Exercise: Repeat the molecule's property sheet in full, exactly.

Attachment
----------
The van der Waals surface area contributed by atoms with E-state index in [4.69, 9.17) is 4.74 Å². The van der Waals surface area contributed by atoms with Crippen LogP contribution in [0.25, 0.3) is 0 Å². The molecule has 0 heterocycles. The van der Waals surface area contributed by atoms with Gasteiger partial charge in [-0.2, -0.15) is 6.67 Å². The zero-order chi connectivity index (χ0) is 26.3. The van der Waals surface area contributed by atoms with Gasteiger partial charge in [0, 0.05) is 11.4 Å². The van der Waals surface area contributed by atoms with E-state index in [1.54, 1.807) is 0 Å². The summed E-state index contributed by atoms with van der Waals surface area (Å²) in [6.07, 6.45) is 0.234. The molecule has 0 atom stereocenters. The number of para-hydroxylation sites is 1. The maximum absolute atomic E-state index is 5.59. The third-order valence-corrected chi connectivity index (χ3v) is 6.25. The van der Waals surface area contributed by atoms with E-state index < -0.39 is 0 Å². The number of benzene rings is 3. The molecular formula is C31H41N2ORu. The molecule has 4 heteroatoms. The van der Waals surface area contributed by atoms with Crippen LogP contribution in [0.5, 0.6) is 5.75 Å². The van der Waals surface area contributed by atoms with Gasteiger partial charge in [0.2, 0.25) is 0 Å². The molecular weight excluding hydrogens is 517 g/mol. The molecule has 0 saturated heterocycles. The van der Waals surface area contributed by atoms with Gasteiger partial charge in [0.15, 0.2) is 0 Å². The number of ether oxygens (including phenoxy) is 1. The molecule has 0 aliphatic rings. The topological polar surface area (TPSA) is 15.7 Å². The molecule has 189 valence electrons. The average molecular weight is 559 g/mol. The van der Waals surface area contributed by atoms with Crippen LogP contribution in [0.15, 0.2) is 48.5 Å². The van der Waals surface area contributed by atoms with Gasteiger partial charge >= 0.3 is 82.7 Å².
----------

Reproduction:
The van der Waals surface area contributed by atoms with E-state index in [4.69, 9.17) is 4.74 Å². The van der Waals surface area contributed by atoms with Crippen LogP contribution in [0.25, 0.3) is 0 Å². The molecule has 0 heterocycles. The van der Waals surface area contributed by atoms with Gasteiger partial charge in [-0.2, -0.15) is 6.67 Å². The zero-order chi connectivity index (χ0) is 26.3. The van der Waals surface area contributed by atoms with Gasteiger partial charge in [0, 0.05) is 11.4 Å². The van der Waals surface area contributed by atoms with E-state index in [1.54, 1.807) is 0 Å². The summed E-state index contributed by atoms with van der Waals surface area (Å²) in [6.07, 6.45) is 0.234. The molecule has 0 atom stereocenters. The number of para-hydroxylation sites is 1. The maximum absolute atomic E-state index is 5.59. The third-order valence-corrected chi connectivity index (χ3v) is 6.25. The van der Waals surface area contributed by atoms with E-state index < -0.39 is 0 Å². The number of benzene rings is 3. The molecular formula is C31H41N2ORu. The molecule has 4 heteroatoms. The van der Waals surface area contributed by atoms with Crippen LogP contribution in [0.5, 0.6) is 5.75 Å². The van der Waals surface area contributed by atoms with Gasteiger partial charge in [0.2, 0.25) is 0 Å². The molecular weight excluding hydrogens is 517 g/mol. The molecule has 0 saturated heterocycles. The van der Waals surface area contributed by atoms with Gasteiger partial charge in [0.15, 0.2) is 0 Å². The number of ether oxygens (including phenoxy) is 1. The molecule has 0 aliphatic rings. The topological polar surface area (TPSA) is 15.7 Å². The molecule has 189 valence electrons. The average molecular weight is 559 g/mol. The van der Waals surface area contributed by atoms with Crippen LogP contribution in [0.15, 0.2) is 48.5 Å². The van der Waals surface area contributed by atoms with Gasteiger partial charge >= 0.3 is 82.7 Å².